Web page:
This is such a good (and almost-balanced) appraisal of the Nigerian creative scene. I say almost-balanced because, while extolling the elements that a foreign and high-culture audience can relate with, it ignores two critical components of the Nigerian creative space - the unbridled creativity stemming from the “streets” and the dynamics of business. So far, the street culture - with the exception of traditionally upper-class-upper-upper-middle-class creative domains (Galleries/exhibitions, high-class fashion etc.,) feeds the high culture. It makes for a beautiful Nigerian phenomenon. The high culture, only with capital, network and distribution resources, have always “win” in controlling the overall narrative, to the foreign audience especially.
Beautiful article that didn’t do much to explore how the business value-chain is being managed and sustained, and who enjoys the returns the most.
The writer didn’t mention my current favourite Nigerian creatives - Terry Apala, Qdot, Lil’ Kesh, those genius Instagram painters, those Instagram storytellers - Maraji, Lasisi, SLKcomedy, Alutaemir, Lekan_kingkong, not even those advertising guys doing cool stuff. I’m suing somebody! 😝
“...the assertive Nigerian global influence today cannot be denied, whether it’s in literature, music, fashion, or art, with new talents appearing at a relentless pace..... But all of them feed off the scene in Nigeria itself—and in its megacity, Lagos, a frenetic engine of creativity.”
I got to the arrival session. I joined a horde of people of different nationalities and different hair textures on a queue to enter Dubai. I entertained myself with the observation that Africans are relatively taller than other people, or maybe it's the nature of the batch that I was on the queue with.
The network carrier on my phone changed from my Nigerian one to Etisalat (Dubai). There was free data and so I chatted with whoever was up in Nigeria that night. One of my siblings who had caught me googling “Owning a Dog in Dubai” asked if I had seen any dog. I told him it was still night.
Right there, a poem started to form in my head. I resisted the urge to pay it attention. Rather, I began to have telepathic discussions with the pre-pre-premature poem. I damned it first, “See, stupid poem, I'm not in Dubai to form literary. You'd better find another outlet, preferably through another human being, of more welcoming interest in the mischief of words.”
The silly poem lumped in my neck, pressed harder and harder, and nagged like a girl destined to be an ex-girlfriend. But it wasn't the poem's fault. I had stirred up the urge to write by a fascination of the hues of people around me. Wait, Hues! The poem wanted to be titled, Hue-mans! The metaphors of colours started to arrive. I'm stumped between a choice of conceptual vehicle to use or to just damn the whole mental struggle and enjoy the sights of Dubai.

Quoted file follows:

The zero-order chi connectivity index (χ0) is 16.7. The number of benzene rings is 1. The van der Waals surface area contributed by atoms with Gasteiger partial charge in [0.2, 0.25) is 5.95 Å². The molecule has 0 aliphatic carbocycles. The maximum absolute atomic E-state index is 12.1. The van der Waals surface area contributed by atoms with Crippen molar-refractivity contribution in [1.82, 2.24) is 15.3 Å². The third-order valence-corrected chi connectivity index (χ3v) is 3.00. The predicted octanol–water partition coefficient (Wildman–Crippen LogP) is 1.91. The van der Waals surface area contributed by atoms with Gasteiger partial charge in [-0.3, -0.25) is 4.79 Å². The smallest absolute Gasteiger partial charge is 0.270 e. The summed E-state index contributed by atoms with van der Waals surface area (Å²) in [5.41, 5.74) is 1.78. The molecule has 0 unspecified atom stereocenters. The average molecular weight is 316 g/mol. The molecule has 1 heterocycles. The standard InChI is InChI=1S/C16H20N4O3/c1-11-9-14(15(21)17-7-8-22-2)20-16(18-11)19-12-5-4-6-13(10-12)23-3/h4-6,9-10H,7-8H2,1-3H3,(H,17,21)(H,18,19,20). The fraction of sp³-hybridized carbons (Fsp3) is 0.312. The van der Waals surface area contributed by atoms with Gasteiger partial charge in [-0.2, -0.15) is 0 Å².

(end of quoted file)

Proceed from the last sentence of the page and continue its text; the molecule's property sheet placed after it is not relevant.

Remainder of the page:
An Emirati attended to me. In fact, all the arrival attendants were Emirati males, men with well-trimmed beards and sideburns that look sharply different from the common stereotypes of Middle Eastern men with bushy and scruffy beards, and with deadpan looks of psychopaths. My attendant smiled while he adjusted the camera to my height. I smiled too and lowered my head to help his effort. My first encounter with an Emirati was with a smile, probably a promise of what was yet to come. Only a few weeks in the country, I started to look forward to seeing Emiratis stroll the streets in their easy mien and impeccable white robes (I later figured the name of the robes as dishdasha).
I noticed a gentleman holding a small cardboard with my name written on it. I acknowledged myself and made him and his cardboard pose with me for a picture – my first Dubai picture. He works in my host company.
We exited the arrival section and moved towards his car. And then, geez, the heat of Dubai, a sliver of what may be the biblical hellfire of my Christian childhood, hit me. The heat made Lagos heat, which I complain about every time, seemed like child’s play. I couldn’t mention it to my host so he wouldn’t take offense on behalf of the country and send me back into the plane to be returned from wherever I was vomited from. I knew about preparing for cold. I didn’t know about preparing for this type of heat!
After exchanging pleasantries and asking a few questions about each other’s countries – he’s a Filipino, we drove to my hotel. I had noticed some sights that I would have loved to photograph but I primed myself for a decent first-time-impression than appear as an overly enthusiastic guy from Africa reaching orgasm at mere fanciful spectacles of another country.
From a distance, amidst glints of night lights, I recognized some sections of Dubai that feature in cityscape photographs and camera pans on television.
I got to my hotel room and all I was occupied with was the thought of meeting my creative team!
The gentleman that drove me from the airport gave me my first Dirhams to use as contingency backup. I tried not to look embarrassed. In my mind, I was like, “Oh yeah, is this unsolicited kindness a Dubai behaviour?” I thanked him and let him know that he gave me my first stash of the UAE currency. I told him I would see him when I visit the agency.
The silly poem decided to show up again. I launched my laptop and pretended as though I was going to bring it to life. Instead, I relieved myself from the poem’s agitation by reading a few travel poems and essays, ogled at Instagram dogs, set my wristwatch and continued obsessing about meeting the creative team, until I slept off.
(Next post will be about visiting the agency)